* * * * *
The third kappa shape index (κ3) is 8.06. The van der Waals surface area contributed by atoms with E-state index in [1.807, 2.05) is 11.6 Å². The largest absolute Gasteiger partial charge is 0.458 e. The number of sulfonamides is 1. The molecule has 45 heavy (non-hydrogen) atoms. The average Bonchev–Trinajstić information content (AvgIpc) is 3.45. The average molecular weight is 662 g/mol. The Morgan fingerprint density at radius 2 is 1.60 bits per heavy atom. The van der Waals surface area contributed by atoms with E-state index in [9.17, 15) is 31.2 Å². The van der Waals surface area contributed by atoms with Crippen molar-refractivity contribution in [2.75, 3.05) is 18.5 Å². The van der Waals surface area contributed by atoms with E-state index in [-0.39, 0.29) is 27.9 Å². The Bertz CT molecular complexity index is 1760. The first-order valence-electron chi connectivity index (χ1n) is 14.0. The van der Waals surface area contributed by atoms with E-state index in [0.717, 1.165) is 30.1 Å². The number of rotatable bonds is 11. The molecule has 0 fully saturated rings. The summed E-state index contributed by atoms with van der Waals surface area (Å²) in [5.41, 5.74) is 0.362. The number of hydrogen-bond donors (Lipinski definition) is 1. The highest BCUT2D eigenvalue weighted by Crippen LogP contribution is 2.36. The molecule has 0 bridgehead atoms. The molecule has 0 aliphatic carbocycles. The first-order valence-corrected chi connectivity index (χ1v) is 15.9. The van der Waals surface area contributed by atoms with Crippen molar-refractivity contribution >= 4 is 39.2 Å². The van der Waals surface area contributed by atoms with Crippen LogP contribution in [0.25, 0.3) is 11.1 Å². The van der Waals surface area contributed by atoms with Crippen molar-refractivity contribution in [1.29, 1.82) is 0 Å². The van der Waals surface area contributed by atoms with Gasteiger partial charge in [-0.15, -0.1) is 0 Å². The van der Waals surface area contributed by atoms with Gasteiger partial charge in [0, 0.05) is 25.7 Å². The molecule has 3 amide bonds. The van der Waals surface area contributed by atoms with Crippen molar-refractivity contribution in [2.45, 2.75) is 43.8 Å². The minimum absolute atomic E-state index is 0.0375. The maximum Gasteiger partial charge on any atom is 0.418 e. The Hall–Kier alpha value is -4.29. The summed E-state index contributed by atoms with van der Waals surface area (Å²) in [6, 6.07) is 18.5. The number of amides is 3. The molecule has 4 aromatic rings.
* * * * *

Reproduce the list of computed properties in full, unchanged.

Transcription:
The third kappa shape index (κ3) is 8.06. The van der Waals surface area contributed by atoms with E-state index in [1.807, 2.05) is 11.6 Å². The largest absolute Gasteiger partial charge is 0.458 e. The number of sulfonamides is 1. The molecule has 45 heavy (non-hydrogen) atoms. The average Bonchev–Trinajstić information content (AvgIpc) is 3.45. The average molecular weight is 662 g/mol. The Morgan fingerprint density at radius 2 is 1.60 bits per heavy atom. The van der Waals surface area contributed by atoms with E-state index in [9.17, 15) is 31.2 Å². The van der Waals surface area contributed by atoms with Crippen molar-refractivity contribution in [2.75, 3.05) is 18.5 Å². The van der Waals surface area contributed by atoms with E-state index in [-0.39, 0.29) is 27.9 Å². The Bertz CT molecular complexity index is 1760. The first-order valence-electron chi connectivity index (χ1n) is 14.0. The van der Waals surface area contributed by atoms with E-state index in [0.717, 1.165) is 30.1 Å². The number of rotatable bonds is 11. The molecule has 0 fully saturated rings. The summed E-state index contributed by atoms with van der Waals surface area (Å²) in [5.41, 5.74) is 0.362. The number of hydrogen-bond donors (Lipinski definition) is 1. The highest BCUT2D eigenvalue weighted by Crippen LogP contribution is 2.36. The molecule has 0 bridgehead atoms. The molecule has 0 aliphatic carbocycles. The first-order valence-corrected chi connectivity index (χ1v) is 15.9. The van der Waals surface area contributed by atoms with Crippen molar-refractivity contribution >= 4 is 39.2 Å². The van der Waals surface area contributed by atoms with Crippen LogP contribution in [0.25, 0.3) is 11.1 Å². The van der Waals surface area contributed by atoms with Crippen molar-refractivity contribution in [1.29, 1.82) is 0 Å². The van der Waals surface area contributed by atoms with Gasteiger partial charge in [-0.15, -0.1) is 0 Å². The van der Waals surface area contributed by atoms with Gasteiger partial charge in [0, 0.05) is 25.7 Å². The molecule has 3 amide bonds. The van der Waals surface area contributed by atoms with Crippen molar-refractivity contribution in [2.45, 2.75) is 43.8 Å². The minimum absolute atomic E-state index is 0.0375. The maximum Gasteiger partial charge on any atom is 0.418 e. The Hall–Kier alpha value is -4.29. The summed E-state index contributed by atoms with van der Waals surface area (Å²) in [6, 6.07) is 18.5. The number of amides is 3. The molecule has 4 aromatic rings.